Weekly political news round up – 21st August 2015

August 21, 2015 in News by Whitehouse

Around the sector

Kezia Dugdale MSP has been elected as the new leader of the Scottish Labour Party, with Alex Rowley MSP elected as deputy leader. Dugdale, who had been deputy leader under former leader Jim Murphy, who stepped down in June, announced that Jenny Marra MSP will continue as equality spokesperson (with responsibility for health), and that Iain Gray MSP will be opportunity spokesperson (covering schools and childcare).

A survey of 4,000 people by health and wellbeing provider Benenden has found that the public has very little understanding of how much common NHS procedures cost, and had little idea about how many procedures were carried out. Dr John Giles, medical director at Benenden, commented that it was “no surprise” that the public has a “staggering and destructive ignorance” regarding the costs of treatments on the NHS.

Health Service Journal has reported that NHS England will intervene to issue “direction” to Northern, Eastern and Western Devon CCG, as a result of significant financial problems. NHS England have drawn up an improvement plan, including a financial recovery plan, and will conduct a separate review into the CCG’s in-house commissioning support services.

An article in the Guardian has criticised the NHS Constitution, outlining that official reviews by the Department of Health have shown that public awareness of the constitution is low, with little evidence that patients or staff use it to exercise rights or expectations. The article also criticises the lack of measures within the constitution for NHS providers, as well as a general lack of enforceability for the articles in the constitution, particularly the lack of legal grounding for the pledges within the constitution.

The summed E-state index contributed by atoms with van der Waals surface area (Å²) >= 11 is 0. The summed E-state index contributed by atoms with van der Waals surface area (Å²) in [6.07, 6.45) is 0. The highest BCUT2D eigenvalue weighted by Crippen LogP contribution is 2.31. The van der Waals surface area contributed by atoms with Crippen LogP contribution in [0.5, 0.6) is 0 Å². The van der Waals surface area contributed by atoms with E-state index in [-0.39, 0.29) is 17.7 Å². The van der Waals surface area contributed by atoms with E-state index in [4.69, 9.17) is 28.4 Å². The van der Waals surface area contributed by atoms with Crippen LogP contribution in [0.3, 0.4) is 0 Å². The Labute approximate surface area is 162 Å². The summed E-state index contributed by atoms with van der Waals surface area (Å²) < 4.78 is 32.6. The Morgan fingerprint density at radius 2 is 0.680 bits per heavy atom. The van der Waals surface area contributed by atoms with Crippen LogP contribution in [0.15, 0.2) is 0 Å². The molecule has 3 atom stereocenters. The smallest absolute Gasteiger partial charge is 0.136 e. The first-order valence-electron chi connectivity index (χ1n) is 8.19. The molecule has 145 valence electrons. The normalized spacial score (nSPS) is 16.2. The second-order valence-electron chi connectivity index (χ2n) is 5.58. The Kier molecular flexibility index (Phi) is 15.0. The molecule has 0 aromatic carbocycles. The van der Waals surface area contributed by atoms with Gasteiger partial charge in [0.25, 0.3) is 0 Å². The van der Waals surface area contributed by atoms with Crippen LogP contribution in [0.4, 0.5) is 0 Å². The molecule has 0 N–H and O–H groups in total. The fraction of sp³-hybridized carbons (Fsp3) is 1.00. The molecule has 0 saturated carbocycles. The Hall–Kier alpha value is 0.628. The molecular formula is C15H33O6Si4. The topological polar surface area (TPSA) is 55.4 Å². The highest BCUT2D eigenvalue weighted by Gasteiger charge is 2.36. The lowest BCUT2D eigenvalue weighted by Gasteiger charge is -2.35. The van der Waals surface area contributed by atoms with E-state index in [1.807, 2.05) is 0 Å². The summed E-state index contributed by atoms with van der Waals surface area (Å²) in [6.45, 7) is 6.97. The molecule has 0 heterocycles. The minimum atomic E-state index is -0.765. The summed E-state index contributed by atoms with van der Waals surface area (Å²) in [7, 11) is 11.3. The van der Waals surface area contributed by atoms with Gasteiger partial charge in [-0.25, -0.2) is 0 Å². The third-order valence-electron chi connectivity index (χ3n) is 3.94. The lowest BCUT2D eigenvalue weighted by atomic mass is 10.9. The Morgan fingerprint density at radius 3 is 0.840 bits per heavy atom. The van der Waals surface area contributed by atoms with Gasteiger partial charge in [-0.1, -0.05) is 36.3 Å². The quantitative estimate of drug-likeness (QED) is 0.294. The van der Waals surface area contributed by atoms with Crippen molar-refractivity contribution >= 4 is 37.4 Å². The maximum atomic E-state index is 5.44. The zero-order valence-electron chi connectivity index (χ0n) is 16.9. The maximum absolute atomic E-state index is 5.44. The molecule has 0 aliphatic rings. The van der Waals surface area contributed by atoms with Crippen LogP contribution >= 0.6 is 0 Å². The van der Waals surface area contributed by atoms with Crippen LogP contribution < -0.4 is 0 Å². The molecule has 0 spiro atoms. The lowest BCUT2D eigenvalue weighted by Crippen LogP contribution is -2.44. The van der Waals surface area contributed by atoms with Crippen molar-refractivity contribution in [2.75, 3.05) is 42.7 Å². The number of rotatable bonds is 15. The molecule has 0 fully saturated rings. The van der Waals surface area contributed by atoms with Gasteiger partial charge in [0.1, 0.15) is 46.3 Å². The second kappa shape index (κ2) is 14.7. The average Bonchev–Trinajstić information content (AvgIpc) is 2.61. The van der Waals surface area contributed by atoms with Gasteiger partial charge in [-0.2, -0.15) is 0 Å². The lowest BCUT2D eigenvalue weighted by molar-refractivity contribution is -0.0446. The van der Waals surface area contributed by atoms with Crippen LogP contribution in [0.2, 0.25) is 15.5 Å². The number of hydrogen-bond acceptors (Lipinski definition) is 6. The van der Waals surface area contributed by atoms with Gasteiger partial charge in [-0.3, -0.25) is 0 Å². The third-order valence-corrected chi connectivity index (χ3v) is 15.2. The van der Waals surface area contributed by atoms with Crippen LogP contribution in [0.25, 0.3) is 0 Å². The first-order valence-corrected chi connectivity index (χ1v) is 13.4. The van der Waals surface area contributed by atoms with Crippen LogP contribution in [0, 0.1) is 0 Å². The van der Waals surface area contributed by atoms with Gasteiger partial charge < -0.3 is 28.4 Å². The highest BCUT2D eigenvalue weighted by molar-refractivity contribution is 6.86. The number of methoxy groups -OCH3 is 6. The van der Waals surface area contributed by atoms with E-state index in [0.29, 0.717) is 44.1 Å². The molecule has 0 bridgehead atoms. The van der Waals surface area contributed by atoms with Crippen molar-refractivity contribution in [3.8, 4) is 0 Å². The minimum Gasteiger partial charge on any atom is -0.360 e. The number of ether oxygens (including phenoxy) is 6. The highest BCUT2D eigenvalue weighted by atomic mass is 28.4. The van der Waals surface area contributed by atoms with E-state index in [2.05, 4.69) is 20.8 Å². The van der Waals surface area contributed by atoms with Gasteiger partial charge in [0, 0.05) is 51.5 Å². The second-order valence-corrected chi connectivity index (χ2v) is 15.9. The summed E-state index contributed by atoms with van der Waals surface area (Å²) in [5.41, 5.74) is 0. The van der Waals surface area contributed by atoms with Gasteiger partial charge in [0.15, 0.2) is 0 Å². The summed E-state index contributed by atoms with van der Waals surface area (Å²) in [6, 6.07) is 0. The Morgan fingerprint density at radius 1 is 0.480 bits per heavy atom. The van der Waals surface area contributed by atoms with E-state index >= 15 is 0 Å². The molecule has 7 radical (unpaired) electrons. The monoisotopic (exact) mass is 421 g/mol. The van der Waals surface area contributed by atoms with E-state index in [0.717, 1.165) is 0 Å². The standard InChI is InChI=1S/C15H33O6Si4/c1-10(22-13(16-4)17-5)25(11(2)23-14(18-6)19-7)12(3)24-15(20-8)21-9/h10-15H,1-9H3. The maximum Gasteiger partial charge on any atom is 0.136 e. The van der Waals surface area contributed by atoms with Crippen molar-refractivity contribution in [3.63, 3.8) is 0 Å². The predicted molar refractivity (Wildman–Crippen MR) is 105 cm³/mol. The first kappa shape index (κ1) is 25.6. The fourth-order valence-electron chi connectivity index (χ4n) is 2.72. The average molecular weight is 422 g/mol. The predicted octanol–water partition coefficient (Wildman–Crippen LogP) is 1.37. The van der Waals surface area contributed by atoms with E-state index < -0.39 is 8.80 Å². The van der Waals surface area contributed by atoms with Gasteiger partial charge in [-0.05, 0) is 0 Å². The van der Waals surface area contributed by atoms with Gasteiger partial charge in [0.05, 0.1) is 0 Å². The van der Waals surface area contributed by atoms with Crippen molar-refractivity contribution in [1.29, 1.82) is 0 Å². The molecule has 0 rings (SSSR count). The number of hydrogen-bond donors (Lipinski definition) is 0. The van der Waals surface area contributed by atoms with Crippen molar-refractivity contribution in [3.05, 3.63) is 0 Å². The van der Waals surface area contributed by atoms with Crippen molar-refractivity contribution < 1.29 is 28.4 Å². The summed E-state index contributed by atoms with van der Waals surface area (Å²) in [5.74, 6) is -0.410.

In a letter to providers of early years services, Ofsted chief inspector Sir Michael Wilshaw has outlined that Ofsted are considering bringing inspections of early-year settings in-house, amid ongoing concerns in the sector around consistency and quality.

Virgin Care shortlisted to become the interim provider of children’s community services in Bristol and South Gloucestershire

Healthcare provider Virgin Care has announced has been shortlisted for a contract to provide children’s community services in Bristol and South Gloucestershire on an interim basis between March 2016 and March 2017. The decision came after the existing provider, North Bristol NHS Trust, announced that it would not extend its contract, which expires in March 2016, as it wanted to focus its “energies and resources” on acute and hospital based care. Bristol and South Gloucestershire clinical commissioning groups subsequently contacted North Bristol NHS Trust to express “concerns over the safety of the service and handover of the service”.

The five joint commissioners responsible for the shortlisting and the final decision – Bristol and South Gloucestershire clinical commissioning groups, Bristol and South Gloucestershire Councils and NHS England – issued a statement outlining that safety was “of paramount importance” and that the service would be delivered “to the highest possible standard”, adding that there “are no plans” to change the care and support provided during the period of the interim contract. Also in the running is a partnership involving Sirona Care and Health Community Interest Company, Bristol Community Health Community Interest Company and Avon and Wiltshire Mental Health Partnership NHS Trust. Sirona currently provide children’s community services in Bath and North East Somerset.